Written by Tatiana Siegel, CNN
More employers are planning for the “experience” over the “yacht party” in their office holiday parties. According to industry experts, the trend is being driven by heightened stress and worry among employees. The results are simple: lower employee participation in holiday party festivities.
In the past two decades, the destination holiday party has been on the decline. While 2017 data from CareerBuilder .com found that nearly half of Americans take vacations that include on-site events like office parties, that number had dropped significantly from 34% in 2015 and 40% in 2012. In 2017, the average human resources manager surveyed said they planned two or fewer “professional” holiday parties in that year. However, that number has been steadily rising, according to a survey of 2,310 human resources professionals conducted by professional recruitment firm Advantage Resources.
“I think the soul is dying out of the traditional party,” said Jason Craigen, founder of TalentAccel, an agency that helps companies to find and retain top talent.
The more traditional “traditional” way to entertain employees is a “happy hour with your friends on Friday night, or a sushi party on Friday night,” he said. “But you get to hit the ground running if you don’t have traditional party like that. … We’re really influencing the events where people come.”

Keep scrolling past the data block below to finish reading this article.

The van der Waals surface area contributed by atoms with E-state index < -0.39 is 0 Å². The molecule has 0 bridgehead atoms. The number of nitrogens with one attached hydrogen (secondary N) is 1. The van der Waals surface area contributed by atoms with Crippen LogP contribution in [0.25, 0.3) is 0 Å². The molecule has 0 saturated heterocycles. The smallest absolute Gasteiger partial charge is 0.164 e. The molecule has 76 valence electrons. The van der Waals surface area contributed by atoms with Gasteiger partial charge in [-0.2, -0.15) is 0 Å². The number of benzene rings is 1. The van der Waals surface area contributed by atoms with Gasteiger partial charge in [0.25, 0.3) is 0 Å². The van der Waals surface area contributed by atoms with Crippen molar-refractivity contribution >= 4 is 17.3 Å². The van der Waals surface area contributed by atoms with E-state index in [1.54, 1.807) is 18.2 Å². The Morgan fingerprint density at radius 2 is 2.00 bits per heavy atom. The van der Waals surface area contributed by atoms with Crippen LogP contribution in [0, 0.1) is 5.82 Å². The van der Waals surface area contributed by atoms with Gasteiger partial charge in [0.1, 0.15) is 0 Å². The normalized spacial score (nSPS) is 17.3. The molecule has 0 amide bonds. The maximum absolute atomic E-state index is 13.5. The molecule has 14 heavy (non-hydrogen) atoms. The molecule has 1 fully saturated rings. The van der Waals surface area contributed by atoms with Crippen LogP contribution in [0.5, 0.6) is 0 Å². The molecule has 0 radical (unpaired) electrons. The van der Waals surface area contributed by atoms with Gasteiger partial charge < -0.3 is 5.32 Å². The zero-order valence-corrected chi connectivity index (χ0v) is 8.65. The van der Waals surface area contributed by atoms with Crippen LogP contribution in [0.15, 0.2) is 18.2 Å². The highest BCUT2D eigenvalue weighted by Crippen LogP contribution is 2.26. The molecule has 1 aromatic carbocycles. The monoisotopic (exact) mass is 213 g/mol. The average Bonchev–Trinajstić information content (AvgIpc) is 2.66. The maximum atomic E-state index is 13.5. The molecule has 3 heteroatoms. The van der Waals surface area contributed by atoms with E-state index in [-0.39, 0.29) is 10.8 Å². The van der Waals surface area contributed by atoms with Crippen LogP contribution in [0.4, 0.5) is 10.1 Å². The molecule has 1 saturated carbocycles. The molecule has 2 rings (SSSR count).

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for-profit career technology company, women on the talent team were concerned about the lack of diversity in the party set-up.
“The women on the team had never done a traditional holiday party, and there was talk of renting a theatre, where everyone would sit together with a bar and the cost was around $50,000,” Craigen said. “But they felt uncomfortable putting the women and men in a theater and expected everyone to do the same thing. The team agreed to have an informal event — a Christmas tree-trimming party. The company bought a bunch of trees to bring into a pub where they dressed up as characters and they had Christmas dinner.”